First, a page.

Just hours after terrorist attacks in Brussels left dozens dead or wounded, President Barak Obama spoke directly to the Cuban people Tuesday morning. He condemned the violence saying, “We must unite, we must be together regardless of race, nationality, or faith,” and then shifted his focus to US Cuban relations.
In the televised broadcast from the Gran Teatro in Havana, he urged the citizens of Cuba to embrace American democracy, outlining the steps he believes they should take in order to ease the path to normalization of relations between the two neighboring countries.
“I have come here to bury the last remnants of the Cold War in the Americas,” Obama said.
“Here’s what the Cuban people need to understand: I welcome this open debate and dialogue.” —@POTUS in Havana https://t.co/qexT2H7zuZ
— The White House (@WhiteHouse) March 22, 2016
Since Obama announced the historic move to restore relations in December of 2014, questions have repeatedly arisen concerning the timing of this reconciliation after more than five decades of hostilities. On Tuesday, Obama said that the approach employed by the United States since the Cold War was no longer working and that “we have to have the courage to acknowledge that truth.”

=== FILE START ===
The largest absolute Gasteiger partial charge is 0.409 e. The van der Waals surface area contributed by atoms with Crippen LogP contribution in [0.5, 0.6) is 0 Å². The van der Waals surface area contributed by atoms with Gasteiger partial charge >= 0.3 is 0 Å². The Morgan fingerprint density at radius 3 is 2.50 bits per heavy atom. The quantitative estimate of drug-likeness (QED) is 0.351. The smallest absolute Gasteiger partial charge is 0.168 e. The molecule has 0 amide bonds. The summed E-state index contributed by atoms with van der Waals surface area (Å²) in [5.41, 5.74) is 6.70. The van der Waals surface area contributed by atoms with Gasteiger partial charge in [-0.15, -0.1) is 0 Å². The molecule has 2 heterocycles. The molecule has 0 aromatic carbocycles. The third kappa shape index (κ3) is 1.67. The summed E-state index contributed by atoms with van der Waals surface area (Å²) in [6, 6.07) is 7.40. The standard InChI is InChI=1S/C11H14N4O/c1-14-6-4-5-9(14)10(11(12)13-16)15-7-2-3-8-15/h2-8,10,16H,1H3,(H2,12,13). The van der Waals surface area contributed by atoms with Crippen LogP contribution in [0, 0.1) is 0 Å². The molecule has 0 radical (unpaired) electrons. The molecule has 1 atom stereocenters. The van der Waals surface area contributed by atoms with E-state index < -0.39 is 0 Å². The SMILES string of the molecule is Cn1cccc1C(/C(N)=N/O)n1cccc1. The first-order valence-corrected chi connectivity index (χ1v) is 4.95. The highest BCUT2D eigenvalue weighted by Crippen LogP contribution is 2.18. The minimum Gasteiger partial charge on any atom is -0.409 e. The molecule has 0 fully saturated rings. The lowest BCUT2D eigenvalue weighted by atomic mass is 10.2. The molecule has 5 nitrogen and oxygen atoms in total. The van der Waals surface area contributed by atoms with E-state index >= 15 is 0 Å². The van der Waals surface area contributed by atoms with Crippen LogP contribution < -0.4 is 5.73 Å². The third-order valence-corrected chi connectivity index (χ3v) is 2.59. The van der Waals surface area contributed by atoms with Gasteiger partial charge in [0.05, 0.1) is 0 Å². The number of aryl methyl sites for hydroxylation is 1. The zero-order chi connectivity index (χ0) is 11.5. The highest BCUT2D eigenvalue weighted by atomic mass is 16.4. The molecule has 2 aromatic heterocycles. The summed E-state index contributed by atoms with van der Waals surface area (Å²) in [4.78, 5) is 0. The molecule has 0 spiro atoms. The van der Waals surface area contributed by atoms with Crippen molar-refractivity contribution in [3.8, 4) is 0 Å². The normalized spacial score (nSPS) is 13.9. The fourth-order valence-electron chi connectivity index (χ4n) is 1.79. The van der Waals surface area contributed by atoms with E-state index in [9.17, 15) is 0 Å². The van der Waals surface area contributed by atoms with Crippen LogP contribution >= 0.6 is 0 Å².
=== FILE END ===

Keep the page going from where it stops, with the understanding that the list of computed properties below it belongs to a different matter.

He also called on Congress to lift the embargo to help expedite the normalization process.
Donald Trump, the Republican front-runner, took no time to respond to Obama’s speech, slamming the president for being in Havana at all.
President Obama looks and sounds so ridiculous making his speech in Cuba, especially in the shadows of Brussels. He is being treated badly!
— Donald J. Trump (@realDonaldTrump) March 22, 2016